The first five minutes of Saturday’s game at Yost Ice Arena summed up Michigan’s weekend series against Notre Dame. One minute into the action, Michigan forward Tim Miller was whistled for high sticking. The penalty gave the Fighting Irish a two minute power play, but it was hard to tell which team had the advantage.

Wolverine captain Andrew Ebbett combined with alternate captain Brandon Kaleniecki to stifle Notre Dame by keeping the Fighting Irish bottled up in their own zone. The duo even created a short-handed scoring chance. When Notre Dame finally got the puck into the Michigan zone, Wolverine forward Chad Kolarik slid on the ice to block a Fighting Irish shot. Michigan successfully killed the penalty, and more impressively, they held Notre Dame without a shot on goal.

“We’re doing a great job of not letting them in the zone and forechecking,” Ebbett said. “If they do get in the zone, we are pressuring them and doing a great job blocking shots. If they’re not getting shots through, then they’re not getting any chances.”

Three minutes later, Notre Dame center Jason Paige was sent to the penalty box for tripping. On the ensuing power play, Ebbett dropped the puck off in the right slot where center Andrew Cogliano was waiting. Cogliano one-timed the puck though the traffic in front of the net and beat Notre Dame goalie Jordan Pearce through the five-hole, giving the Wolverines a 1-0 lead.

“We’re moving the puck well on the power play,” Ebbett said. “We’re making the right plays, and it’s going in for us. On the power play, you’re either hot or you’re cold, and right now we are on fire.”

The Wolverines dominated special teams play all weekend long, which was the main reason they came away with a sweep in the home-and-home series against the Fighting Irish. Michigan was a combined 7-of-13 on the power play in the two games against Notre Dame, and they killed off 14-of-15 Fighting Irish power plays, including all five on Saturday night.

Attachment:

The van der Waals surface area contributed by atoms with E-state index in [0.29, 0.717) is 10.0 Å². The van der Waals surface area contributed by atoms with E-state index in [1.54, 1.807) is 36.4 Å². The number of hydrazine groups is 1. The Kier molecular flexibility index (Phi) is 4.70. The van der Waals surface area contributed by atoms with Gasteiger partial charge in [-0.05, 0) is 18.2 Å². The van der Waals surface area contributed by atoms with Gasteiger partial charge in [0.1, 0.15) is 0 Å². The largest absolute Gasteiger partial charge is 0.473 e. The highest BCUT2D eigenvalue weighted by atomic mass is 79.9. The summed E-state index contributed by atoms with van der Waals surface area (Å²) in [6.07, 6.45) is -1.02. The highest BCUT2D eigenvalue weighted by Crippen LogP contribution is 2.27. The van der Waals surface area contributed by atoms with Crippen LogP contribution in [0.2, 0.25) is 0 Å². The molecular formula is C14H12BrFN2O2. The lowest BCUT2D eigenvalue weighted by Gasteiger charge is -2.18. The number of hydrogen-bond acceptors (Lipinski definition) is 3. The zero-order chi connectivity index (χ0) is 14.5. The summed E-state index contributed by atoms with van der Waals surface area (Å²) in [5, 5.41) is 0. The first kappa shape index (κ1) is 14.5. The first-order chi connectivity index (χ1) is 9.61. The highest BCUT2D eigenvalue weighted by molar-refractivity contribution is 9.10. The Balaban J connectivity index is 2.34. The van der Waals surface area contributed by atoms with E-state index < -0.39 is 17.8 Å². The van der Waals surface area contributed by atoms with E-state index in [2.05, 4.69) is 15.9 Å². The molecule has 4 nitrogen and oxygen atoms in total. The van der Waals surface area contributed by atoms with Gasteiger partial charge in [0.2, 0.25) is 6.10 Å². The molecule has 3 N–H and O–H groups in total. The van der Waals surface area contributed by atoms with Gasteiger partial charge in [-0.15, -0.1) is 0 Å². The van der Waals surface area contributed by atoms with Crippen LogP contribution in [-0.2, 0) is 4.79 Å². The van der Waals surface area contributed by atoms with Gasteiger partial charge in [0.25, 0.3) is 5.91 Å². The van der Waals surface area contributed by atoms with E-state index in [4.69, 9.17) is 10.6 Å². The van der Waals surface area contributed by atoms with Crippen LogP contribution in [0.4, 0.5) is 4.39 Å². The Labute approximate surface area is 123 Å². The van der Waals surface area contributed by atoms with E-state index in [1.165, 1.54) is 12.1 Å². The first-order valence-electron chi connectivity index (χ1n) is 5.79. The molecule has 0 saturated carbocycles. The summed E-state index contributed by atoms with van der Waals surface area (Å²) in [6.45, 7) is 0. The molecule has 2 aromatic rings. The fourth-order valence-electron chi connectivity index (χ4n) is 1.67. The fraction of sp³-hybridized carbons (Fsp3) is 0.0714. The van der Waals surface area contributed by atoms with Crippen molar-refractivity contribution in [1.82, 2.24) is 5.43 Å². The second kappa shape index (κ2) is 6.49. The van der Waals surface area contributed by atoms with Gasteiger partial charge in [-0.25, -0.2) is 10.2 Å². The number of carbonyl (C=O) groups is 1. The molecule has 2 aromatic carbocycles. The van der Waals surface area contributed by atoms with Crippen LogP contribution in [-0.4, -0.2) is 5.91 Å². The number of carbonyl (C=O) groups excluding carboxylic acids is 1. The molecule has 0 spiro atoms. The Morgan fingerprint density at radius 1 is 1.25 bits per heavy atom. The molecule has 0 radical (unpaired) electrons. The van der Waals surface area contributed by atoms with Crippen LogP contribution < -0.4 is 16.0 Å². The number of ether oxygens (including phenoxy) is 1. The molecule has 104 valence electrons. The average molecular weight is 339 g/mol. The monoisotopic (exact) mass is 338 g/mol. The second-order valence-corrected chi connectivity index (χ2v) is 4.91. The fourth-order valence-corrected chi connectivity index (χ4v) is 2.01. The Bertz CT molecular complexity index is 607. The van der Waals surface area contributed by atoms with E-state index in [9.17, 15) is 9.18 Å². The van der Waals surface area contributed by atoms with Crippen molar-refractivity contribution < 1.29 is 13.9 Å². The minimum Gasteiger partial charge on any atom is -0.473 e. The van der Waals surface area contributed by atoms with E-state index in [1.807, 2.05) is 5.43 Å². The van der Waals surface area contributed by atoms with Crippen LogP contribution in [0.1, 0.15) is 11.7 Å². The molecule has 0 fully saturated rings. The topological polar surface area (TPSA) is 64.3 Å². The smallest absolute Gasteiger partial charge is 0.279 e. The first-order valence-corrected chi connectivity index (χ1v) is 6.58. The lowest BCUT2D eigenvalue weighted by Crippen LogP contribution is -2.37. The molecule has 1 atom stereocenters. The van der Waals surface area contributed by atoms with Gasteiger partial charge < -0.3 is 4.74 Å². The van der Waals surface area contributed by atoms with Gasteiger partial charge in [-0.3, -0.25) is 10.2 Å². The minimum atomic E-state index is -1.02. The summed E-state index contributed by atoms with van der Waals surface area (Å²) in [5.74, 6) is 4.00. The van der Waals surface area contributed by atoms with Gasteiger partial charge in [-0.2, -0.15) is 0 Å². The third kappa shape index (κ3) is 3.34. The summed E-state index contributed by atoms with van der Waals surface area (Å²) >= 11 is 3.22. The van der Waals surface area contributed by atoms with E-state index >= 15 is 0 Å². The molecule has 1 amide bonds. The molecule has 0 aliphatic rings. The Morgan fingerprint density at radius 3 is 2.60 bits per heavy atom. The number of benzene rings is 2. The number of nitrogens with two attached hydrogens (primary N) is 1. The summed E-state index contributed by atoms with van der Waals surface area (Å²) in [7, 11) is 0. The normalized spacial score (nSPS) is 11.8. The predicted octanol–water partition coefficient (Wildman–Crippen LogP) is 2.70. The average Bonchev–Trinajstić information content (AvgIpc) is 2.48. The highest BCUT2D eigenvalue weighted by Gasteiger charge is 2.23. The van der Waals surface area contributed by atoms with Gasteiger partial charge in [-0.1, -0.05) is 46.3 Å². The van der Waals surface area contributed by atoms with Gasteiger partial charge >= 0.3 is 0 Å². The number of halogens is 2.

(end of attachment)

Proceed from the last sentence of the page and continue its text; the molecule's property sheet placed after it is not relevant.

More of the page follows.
“Their skill level shows up a lot more on special teams,” Notre Dame coach Jeff Jackson said. “They have some dynamic players, and we’re short a few of them.”

After falling behind 2-1 Saturday, Michigan climbed back into the game thanks to the power play. With time winding down in the first period, defenseman Jack Johnson showed good patience and waited for a lane to open up in front of the net. Once he got it, Johnson rocketed a slap shot on net that Pearce saved. But the rebound came right to Kolarik, who banged the puck past Pearce to tie the game.

“I got lucky on all three of my goals this weekend,” Kolarik said. “Pretty much, you can put all 23 guys out there on the power play, and we all can do something.”

The second period was a replay of the first. Midway through it, Michigan forward Jason Bailey was called for hooking, but the Wolverines’ penalty kill was too tough for the Fighting Irish to figure out. Again, Michigan killed the penalty without allowing a single shot on net.

Two minutes later, the Wolverines displayed great passing to take the lead with another power-play goal. Johnson dropped the puck to Cogliano in the right slot. Cogliano immediately sent the puck cross-ice to Kolarik who one-timed a shot into the empty net before Pearce could slide over to make the save.

Due to its great execution on special teams, the large number of penalties called in Friday night’s game favored Michigan. In an 8-5 win, the Wolverines scored half their goals on the power play, while killing off nine-of-10 Notre Dame extra-man advantages. Although Michigan had the edge in special teams, Michigan coach Red Berenson was not pleased with the amount of penalties called.

“Thirty-eight of the 60 minutes were spent on either the power play or the penalty kill,” Berenson said. “So there wasn’t a chance to develop a flow of the game.”

As expected, Jackson also wasn’t too pleased with Friday night’s officiating.

“I liked the game (Saturday night) because (referee) Matt Shegos didn’t blow the whistle every two seconds,” Jackson said. “Power plays slow the game down. I like the way he called the game (Saturday night).”

While the Michigan power play and penalty kill have been terrific this season, the Wolverines are a little concerned about their lack of even-strength production. In five-on-five play, Notre Dame outscored Michigan 6-4 on the weekend, with Michigan’s other goal coming off an empty net situation at the end of Friday’s game.

“I know and our team knows that we didn’t play as well in certain parts of the game,” Berenson said. “Obviously, we have to improve on our five-on-five.”

 

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